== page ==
Placard abuse will be curbed under new digital system, mayor says

New York City Mayor Bill de Blasio announced Thursday that he is cracking down on placard abuse.
New York City Mayor Bill de Blasio announced Thursday that he is cracking down on placard abuse. Photo Credit: NYPD

Mayor Bill de Blasio is trying once again to rein in the rampant illegal parking among his municipal employees.

By 2021, the city will digitize its municipal parking placards and scan them with devices that automatically issue tickets when a violation is detected as part of a campaign to curb abuse among government workers, de Blasio announced Thursday. 

The $52 million effort follows a 2017 enforcement “crackdown” that did little to change behavior among government workers who use placards or other paraphernalia to park their vehicles illegally in front of fire hydrants or crosswalks, or on sidewalks and pedestrian plazas. 

The city has 125,000 parking placards in circulation among workers in various departments, to be used at exclusive, designated street parking spaces. The city believes the state and federal governments issue tens of thousands of more placards to their respective workers — those will not be subjected to the digitization.

“Bluntly it’s an insult to all new Yorkers when a public employee abuses a placard and takes up a space illegally. It’s just not fair,” de Blasio said at a news conference in Chinatown, a notorious hot spot for placard abuse. “So we believe we now have a solution that actually gets to the heart of the matter. It won’t happen overnight, but as it happens people all over the city are going to feel the effect.”

The mayor has come under increased pressure to deal with placard misuse after issuing 50,000 new placards to the city’s Department of Education and after the Twitter account @placardabuse highlighted the extent of the problem. Thursday’s announcement comes days after the City Council unveiled its own package of legislation to attempt to reign in illegal placard use.

Placards from all levels of government could be seen across the five boroughs on dashboards of vehicles parked illegally, or hogging spots intended for the public — a level of corruption that dates back decades.

“I think the public employees who engage in this placard abuse they see it as a small thing, a small perk owed to them … but I don’t think they see how, collectively, when New Yorkers are out walking around and see illegally parked cars around police precincts, courthouses and firehouses, it really diminishes trust in government,” said Aaron Naparstek, who founded Streetsblog in 2006, with the site’s first post dedicated to the problem.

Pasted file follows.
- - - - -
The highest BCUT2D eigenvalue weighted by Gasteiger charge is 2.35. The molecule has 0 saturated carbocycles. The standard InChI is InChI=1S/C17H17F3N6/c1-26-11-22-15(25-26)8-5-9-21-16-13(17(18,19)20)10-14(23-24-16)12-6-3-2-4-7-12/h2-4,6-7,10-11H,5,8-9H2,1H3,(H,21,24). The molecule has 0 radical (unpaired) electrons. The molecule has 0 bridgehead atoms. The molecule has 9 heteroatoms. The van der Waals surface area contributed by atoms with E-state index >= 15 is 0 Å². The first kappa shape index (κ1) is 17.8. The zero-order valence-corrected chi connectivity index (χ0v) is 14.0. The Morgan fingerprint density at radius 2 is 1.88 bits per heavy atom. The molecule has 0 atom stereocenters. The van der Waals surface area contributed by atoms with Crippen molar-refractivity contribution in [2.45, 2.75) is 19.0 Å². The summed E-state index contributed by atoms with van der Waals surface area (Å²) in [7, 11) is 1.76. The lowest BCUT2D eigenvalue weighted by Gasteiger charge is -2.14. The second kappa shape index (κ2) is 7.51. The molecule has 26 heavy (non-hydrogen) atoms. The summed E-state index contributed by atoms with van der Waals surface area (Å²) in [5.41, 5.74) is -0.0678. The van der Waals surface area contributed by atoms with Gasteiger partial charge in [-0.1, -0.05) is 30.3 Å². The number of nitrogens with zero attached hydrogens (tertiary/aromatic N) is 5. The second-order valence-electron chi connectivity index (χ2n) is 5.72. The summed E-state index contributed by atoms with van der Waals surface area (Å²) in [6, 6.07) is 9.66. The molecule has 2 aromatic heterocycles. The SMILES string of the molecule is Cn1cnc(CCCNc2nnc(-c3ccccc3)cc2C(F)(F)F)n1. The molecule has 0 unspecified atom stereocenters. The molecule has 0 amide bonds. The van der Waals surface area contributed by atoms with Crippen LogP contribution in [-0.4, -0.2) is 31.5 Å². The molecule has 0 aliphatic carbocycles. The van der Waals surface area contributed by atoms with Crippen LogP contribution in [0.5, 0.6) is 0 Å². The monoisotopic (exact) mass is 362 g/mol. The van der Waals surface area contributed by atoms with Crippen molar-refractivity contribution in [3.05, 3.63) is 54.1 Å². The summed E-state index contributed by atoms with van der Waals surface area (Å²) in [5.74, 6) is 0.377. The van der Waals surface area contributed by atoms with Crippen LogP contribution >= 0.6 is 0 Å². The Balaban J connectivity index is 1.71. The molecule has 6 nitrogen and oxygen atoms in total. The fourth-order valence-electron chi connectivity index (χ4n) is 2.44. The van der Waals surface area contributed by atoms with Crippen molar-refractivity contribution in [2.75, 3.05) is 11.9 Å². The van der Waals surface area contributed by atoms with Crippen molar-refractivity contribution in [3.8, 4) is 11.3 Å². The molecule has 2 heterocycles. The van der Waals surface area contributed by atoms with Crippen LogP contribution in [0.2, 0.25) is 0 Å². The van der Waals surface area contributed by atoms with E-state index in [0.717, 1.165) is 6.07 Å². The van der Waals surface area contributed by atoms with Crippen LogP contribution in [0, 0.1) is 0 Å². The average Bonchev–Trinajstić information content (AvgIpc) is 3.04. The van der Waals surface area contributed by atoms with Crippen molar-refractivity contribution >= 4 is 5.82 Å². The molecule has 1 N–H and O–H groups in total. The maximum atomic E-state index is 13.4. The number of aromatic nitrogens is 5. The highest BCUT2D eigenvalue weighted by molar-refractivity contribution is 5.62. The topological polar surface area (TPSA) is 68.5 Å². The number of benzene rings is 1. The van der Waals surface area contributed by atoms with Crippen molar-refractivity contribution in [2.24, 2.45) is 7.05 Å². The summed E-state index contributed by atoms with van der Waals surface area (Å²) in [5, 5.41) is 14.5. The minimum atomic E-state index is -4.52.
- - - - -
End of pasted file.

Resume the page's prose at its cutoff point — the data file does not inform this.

De Blasio argued that the digital system will bring a new level of automation to enforcement, reducing discretion among officers. Instead of looking for physical placards on the dash, ticketing agents will use scanners to read license plates of any parked car. The scanners will be able to identify whether or not the vehicle owner is entitled to a placard and using that placard appropriately. If not, a ticket will be issued.

The mayor plans to supplement that strategy with a 10-person dedicated enforcement unit in the Police Department; a placard census to track abuse among workers and stiffer fines for abusers — a measure that would have to legislated in Albany.

But advocates were skeptical of de Blasio’s plan, mainly because it does not involve significantly reducing or eliminating city-issued placards. They also suggested the Police Department’s ticketing agents may not be the most appropriate team to handle enforcement, since many people believe they tend to overlook abuse by their colleagues in government.

The mayor disagreed with the idea that ticket agents may opt not to scan a vehicle’s plates. He said the new system will make it more obvious to supervisors if employees are simply not writing tickets.

“I think it’s a question of, as with everything else in life, training and supervision,” de Blasio said. “We have to ensure that every one of our employees understands that this is part of their responsibility.”

Naparstek said a digital system could help “sweep away bogus placards,” but may also make offenders less obvious to the public, without actually addressing abuse.

“I wonder if the problem they’re really trying to solve is that placard abuse is too visible to the public,” Naparstek said. “And now, unless it’s managed really well, placard abuse can just take place in an opaque database.”